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Tips for buying a big TV

By Troy Wolverton
San Jose Mercury News

These days, the good news is that shoppers can find jumbo-sized television sets with compelling features at prices that a couple of years ago would have been unthinkable. Some 60-inch TVs, for example, cost less than $750.

The bad news is that you’ll still have to pay a pretty penny for the largest TVs or those with the newest capabilities.

You may want to wait because the discounts generally are only on last year’s models, and this year’s versions will start hitting stores soon, now that the Super Bowl is over.

With that in mind, here are some tips on picking out your next TV:

1. Features to pay for: The most important is screen size. In general, the larger the screen, the more immersive the experience. And thanks to declining prices, you may be able to afford a very large television. Sixty-inch sets now cost about what a 46-inch television did two years ago. And 55-inch sets cost even less, as little as $600 in some cases.

Another key feature is the refresh rate, which is the frequency at which the images are redrawn on a television’s screen. LCD televisions — of which so-called LED TVs are a subset — tend to have a problem displaying fast-moving images, such as those that happen during a football game. The faster the set’s refresh rate, the less likely you’ll run into so-called motion blur. In general, you should look for sets with a 120 Hz refresh rate or faster.

Jim Wilcox at Consumer Reports suggests paying extra for a set from a major brand. While you can find decent sets among secondary and off-brands, the picture quality of those televisions is much more inconsistent than Sony, Samsung or LG products.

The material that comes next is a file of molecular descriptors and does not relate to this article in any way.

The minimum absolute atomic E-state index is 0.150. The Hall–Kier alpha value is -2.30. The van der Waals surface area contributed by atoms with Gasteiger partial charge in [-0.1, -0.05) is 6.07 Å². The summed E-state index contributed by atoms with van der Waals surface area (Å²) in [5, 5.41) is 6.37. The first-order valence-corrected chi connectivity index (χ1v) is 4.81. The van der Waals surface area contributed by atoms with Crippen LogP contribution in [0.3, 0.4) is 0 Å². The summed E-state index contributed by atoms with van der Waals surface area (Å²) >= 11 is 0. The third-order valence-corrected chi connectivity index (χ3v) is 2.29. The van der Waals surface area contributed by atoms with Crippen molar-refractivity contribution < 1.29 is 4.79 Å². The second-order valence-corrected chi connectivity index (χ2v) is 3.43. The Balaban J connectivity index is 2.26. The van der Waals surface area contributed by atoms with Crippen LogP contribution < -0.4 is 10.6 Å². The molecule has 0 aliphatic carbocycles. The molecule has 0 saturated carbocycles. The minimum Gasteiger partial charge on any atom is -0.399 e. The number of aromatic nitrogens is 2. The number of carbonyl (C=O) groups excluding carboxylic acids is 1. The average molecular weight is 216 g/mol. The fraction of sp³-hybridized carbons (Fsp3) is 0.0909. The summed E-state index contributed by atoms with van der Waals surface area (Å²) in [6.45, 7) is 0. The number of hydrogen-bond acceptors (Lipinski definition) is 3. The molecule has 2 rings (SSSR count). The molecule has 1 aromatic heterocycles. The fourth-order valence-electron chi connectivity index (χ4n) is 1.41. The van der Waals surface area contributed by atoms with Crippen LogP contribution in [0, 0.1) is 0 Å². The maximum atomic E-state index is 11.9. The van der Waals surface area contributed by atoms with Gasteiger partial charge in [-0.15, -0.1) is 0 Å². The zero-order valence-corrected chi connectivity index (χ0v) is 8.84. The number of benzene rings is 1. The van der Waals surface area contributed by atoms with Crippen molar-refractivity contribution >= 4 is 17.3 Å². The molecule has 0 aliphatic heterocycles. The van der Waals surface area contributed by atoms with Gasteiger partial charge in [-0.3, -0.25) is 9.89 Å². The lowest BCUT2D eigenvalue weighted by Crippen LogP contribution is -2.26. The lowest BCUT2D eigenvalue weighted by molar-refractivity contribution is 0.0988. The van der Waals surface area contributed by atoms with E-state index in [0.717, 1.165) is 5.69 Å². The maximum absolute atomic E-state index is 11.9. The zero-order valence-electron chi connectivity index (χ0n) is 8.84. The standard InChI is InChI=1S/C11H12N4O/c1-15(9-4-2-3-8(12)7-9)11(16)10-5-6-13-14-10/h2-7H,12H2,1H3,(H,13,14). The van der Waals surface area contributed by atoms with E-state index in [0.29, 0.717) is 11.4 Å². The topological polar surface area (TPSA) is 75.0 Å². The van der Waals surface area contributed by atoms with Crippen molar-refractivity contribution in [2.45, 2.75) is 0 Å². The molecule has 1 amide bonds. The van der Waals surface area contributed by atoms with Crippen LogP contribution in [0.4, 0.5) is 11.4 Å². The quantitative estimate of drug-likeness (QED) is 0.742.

2. Less important features: If a set you like includes 3-D viewing, great. But don’t pay more to buy a set with the feature. The technology still faces many of the same problems that have plagued it all along. There’s little content available, and to enjoy a 3-D experience, everyone in the room has to be wearing the silly-looking glasses, which can cost as much as $50.

You shouldn’t pay extra to play apps or access Internet content, features generally referred to collectively as “smart TV” capabilities. Many of the same features — and often access to more content — are on digital media adapters such as Google’s Chromecast and Apple TV. Such devices cost anywhere from $35 to $100; if you spend more than that for a smart TV, you’ve spent too much.

3. The best bargains: The best-priced televisions are generally those that are 60 inches or smaller. While you won’t find many 60-inch models for less than $800, you’ll find a wide selection for under $1,000, and high-end models, with smart TV features, a 240 Hz refresh rate and 3-D viewing capabilities, can be as little as $1,300.

Prices get better as you go smaller. A few 46-inch models from secondary brands are less than $400, and quite a few mainstream models are less than $600.

You’ll find really good deals on plasma TVs. While many cinema buffs love the picture plasma TVs offer, the sets long ago lost out to LCD TVs and are being phased out. Thanks to that, many are dirt cheap.

4. Giant size equals giant price: As you go up from 60 inches, TVs start to get really pricey. While I found a 65-inch television model for around $1,000, that was an exception. Most of them start around $1,300 or $1,400 and go up rapidly from there. And 70-inchers and above are even pricier. In fact, you can expect to pay $500 to $1,000 more for a 70-inch model than a comparably equipped 60-inch.


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